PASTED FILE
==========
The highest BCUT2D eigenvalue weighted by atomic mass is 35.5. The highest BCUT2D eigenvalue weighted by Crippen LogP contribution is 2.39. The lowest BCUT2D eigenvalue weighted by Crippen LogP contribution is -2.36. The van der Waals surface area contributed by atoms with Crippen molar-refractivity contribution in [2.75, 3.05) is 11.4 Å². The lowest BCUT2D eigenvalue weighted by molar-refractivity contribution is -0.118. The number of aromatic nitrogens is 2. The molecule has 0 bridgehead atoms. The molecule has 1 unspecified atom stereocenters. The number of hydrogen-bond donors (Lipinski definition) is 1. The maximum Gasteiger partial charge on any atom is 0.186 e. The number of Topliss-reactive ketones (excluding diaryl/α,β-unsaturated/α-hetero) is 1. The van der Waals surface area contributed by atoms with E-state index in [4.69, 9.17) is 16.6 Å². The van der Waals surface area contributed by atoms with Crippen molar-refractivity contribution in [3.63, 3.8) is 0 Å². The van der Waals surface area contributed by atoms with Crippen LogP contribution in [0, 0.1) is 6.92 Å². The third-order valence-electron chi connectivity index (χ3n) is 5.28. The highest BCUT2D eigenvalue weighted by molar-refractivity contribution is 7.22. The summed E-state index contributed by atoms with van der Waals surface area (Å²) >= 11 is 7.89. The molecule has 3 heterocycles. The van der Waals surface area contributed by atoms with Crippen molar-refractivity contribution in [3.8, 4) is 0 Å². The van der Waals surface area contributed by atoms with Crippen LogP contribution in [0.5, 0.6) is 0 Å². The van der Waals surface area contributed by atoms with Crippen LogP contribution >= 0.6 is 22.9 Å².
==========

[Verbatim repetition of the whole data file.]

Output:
The highest BCUT2D eigenvalue weighted by atomic mass is 35.5. The highest BCUT2D eigenvalue weighted by Crippen LogP contribution is 2.39. The lowest BCUT2D eigenvalue weighted by Crippen LogP contribution is -2.36. The van der Waals surface area contributed by atoms with Crippen molar-refractivity contribution in [2.75, 3.05) is 11.4 Å². The lowest BCUT2D eigenvalue weighted by molar-refractivity contribution is -0.118. The number of aromatic nitrogens is 2. The molecule has 0 bridgehead atoms. The molecule has 1 unspecified atom stereocenters. The number of hydrogen-bond donors (Lipinski definition) is 1. The maximum Gasteiger partial charge on any atom is 0.186 e. The number of Topliss-reactive ketones (excluding diaryl/α,β-unsaturated/α-hetero) is 1. The van der Waals surface area contributed by atoms with E-state index in [4.69, 9.17) is 16.6 Å². The van der Waals surface area contributed by atoms with Crippen molar-refractivity contribution in [3.63, 3.8) is 0 Å². The van der Waals surface area contributed by atoms with Crippen LogP contribution in [0, 0.1) is 6.92 Å². The third-order valence-electron chi connectivity index (χ3n) is 5.28. The highest BCUT2D eigenvalue weighted by molar-refractivity contribution is 7.22. The summed E-state index contributed by atoms with van der Waals surface area (Å²) >= 11 is 7.89. The molecule has 3 heterocycles. The van der Waals surface area contributed by atoms with Crippen molar-refractivity contribution in [3.8, 4) is 0 Å². The van der Waals surface area contributed by atoms with Crippen LogP contribution in [0.5, 0.6) is 0 Å². The van der Waals surface area contributed by atoms with Crippen LogP contribution >= 0.6 is 22.9 Å².